The financial community has become increasingly concerned with two types of threats to financial and economic systems driven by climate change and efforts to alleviate it: physical risk—exposure to climate and/or weather extremes, and transition risk—the potential for fossil fuel assets to lose value in a rapid transition to a low-carbon economy.
A new study by the Bank of Canada employs the MIT Joint Program on the Science and Policy of Global Change’s Economic Projection & Policy Analysis (EPPA) model to assess these risks under different scenarios defined by variables such as climate policy and the magnitude of the Earth-system response to greenhouse gas emissions. The results show that the physical and transition risks ahead are considerable, and will need to be addressed by multiple stakeholders in both private and public sectors. They also underscore the critical importance of scenario analysis in gauging the financial and economic risks and opportunities of climate change.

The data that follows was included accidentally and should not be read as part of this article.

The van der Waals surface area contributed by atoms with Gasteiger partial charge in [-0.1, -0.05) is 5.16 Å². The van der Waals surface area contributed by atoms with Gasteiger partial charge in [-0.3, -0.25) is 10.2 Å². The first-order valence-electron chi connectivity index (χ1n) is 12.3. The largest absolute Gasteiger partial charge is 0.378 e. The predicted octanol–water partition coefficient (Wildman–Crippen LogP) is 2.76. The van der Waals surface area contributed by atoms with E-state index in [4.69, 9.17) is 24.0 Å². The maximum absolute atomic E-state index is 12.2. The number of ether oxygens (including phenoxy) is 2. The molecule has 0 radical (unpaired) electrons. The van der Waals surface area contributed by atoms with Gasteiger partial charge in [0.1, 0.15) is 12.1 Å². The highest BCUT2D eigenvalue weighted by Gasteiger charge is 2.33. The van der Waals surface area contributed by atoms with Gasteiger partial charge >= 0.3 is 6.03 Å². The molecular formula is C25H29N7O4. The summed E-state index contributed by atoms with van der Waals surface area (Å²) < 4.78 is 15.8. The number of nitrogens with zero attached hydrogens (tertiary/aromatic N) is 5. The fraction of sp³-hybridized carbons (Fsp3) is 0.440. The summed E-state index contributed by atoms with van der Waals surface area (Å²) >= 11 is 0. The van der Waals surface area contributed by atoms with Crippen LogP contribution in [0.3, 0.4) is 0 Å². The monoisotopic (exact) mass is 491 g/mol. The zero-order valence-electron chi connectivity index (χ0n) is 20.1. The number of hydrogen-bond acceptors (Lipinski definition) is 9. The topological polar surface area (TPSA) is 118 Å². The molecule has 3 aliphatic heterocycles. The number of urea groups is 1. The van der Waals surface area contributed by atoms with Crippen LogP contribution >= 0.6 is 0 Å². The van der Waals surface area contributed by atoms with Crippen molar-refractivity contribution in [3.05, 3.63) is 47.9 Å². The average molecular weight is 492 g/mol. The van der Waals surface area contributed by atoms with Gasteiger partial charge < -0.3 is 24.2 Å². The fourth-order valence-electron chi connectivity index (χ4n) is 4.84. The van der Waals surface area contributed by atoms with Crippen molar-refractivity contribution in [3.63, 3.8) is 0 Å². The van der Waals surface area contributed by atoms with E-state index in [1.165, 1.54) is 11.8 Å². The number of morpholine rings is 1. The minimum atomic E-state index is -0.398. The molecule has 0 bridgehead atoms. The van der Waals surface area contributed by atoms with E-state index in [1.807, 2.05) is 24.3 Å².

“The vast number of regions and economic sectors within the EPPA model allowed us to identify possible risks from a transition to a low-carbon economy,” says Craig Johnston, a senior economist at the Bank of Canada. “Emissions-intensive sectors are represented in detail, which is necessary for identifying stranded assets.”
Photo: The Bank of Canada’s head office (Flickr/Bank of Canada)